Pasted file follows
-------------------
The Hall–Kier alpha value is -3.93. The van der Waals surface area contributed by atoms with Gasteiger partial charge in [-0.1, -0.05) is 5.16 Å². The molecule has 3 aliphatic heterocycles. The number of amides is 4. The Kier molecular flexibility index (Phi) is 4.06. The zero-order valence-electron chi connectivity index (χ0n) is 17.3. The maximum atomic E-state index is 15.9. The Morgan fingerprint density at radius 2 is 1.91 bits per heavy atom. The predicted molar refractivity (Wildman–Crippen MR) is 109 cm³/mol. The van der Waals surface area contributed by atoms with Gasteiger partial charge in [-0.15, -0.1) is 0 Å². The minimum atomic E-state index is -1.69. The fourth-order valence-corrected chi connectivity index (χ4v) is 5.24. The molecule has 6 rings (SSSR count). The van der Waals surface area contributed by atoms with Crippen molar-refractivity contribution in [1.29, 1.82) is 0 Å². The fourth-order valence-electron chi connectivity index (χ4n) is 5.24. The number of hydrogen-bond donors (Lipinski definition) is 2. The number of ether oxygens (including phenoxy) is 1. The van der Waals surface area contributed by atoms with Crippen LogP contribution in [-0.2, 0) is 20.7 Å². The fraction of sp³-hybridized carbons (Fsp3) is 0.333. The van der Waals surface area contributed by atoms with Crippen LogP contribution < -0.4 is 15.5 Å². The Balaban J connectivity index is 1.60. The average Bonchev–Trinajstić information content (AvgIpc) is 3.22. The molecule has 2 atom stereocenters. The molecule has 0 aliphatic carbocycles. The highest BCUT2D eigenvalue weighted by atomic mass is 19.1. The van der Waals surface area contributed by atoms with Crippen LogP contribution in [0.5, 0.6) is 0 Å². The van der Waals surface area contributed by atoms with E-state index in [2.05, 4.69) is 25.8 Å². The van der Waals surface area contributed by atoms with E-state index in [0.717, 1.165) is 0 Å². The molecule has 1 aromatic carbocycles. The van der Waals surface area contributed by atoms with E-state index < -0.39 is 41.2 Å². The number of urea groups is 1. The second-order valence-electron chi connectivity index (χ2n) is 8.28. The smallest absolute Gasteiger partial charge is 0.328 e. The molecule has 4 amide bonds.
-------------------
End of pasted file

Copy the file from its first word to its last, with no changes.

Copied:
The Hall–Kier alpha value is -3.93. The van der Waals surface area contributed by atoms with Gasteiger partial charge in [-0.1, -0.05) is 5.16 Å². The molecule has 3 aliphatic heterocycles. The number of amides is 4. The Kier molecular flexibility index (Phi) is 4.06. The zero-order valence-electron chi connectivity index (χ0n) is 17.3. The maximum atomic E-state index is 15.9. The Morgan fingerprint density at radius 2 is 1.91 bits per heavy atom. The predicted molar refractivity (Wildman–Crippen MR) is 109 cm³/mol. The van der Waals surface area contributed by atoms with Gasteiger partial charge in [-0.15, -0.1) is 0 Å². The minimum atomic E-state index is -1.69. The fourth-order valence-corrected chi connectivity index (χ4v) is 5.24. The molecule has 6 rings (SSSR count). The van der Waals surface area contributed by atoms with Crippen molar-refractivity contribution in [1.29, 1.82) is 0 Å². The fourth-order valence-electron chi connectivity index (χ4n) is 5.24. The number of hydrogen-bond donors (Lipinski definition) is 2. The number of ether oxygens (including phenoxy) is 1. The van der Waals surface area contributed by atoms with Crippen LogP contribution in [-0.2, 0) is 20.7 Å². The fraction of sp³-hybridized carbons (Fsp3) is 0.333. The van der Waals surface area contributed by atoms with Crippen LogP contribution < -0.4 is 15.5 Å². The Balaban J connectivity index is 1.60. The average Bonchev–Trinajstić information content (AvgIpc) is 3.22. The molecule has 2 atom stereocenters. The molecule has 0 aliphatic carbocycles. The highest BCUT2D eigenvalue weighted by atomic mass is 19.1. The van der Waals surface area contributed by atoms with Crippen LogP contribution in [0.5, 0.6) is 0 Å². The van der Waals surface area contributed by atoms with E-state index in [2.05, 4.69) is 25.8 Å². The van der Waals surface area contributed by atoms with E-state index in [0.717, 1.165) is 0 Å². The molecule has 1 aromatic carbocycles. The van der Waals surface area contributed by atoms with E-state index < -0.39 is 41.2 Å². The number of urea groups is 1. The second-order valence-electron chi connectivity index (χ2n) is 8.28. The smallest absolute Gasteiger partial charge is 0.328 e. The molecule has 4 amide bonds.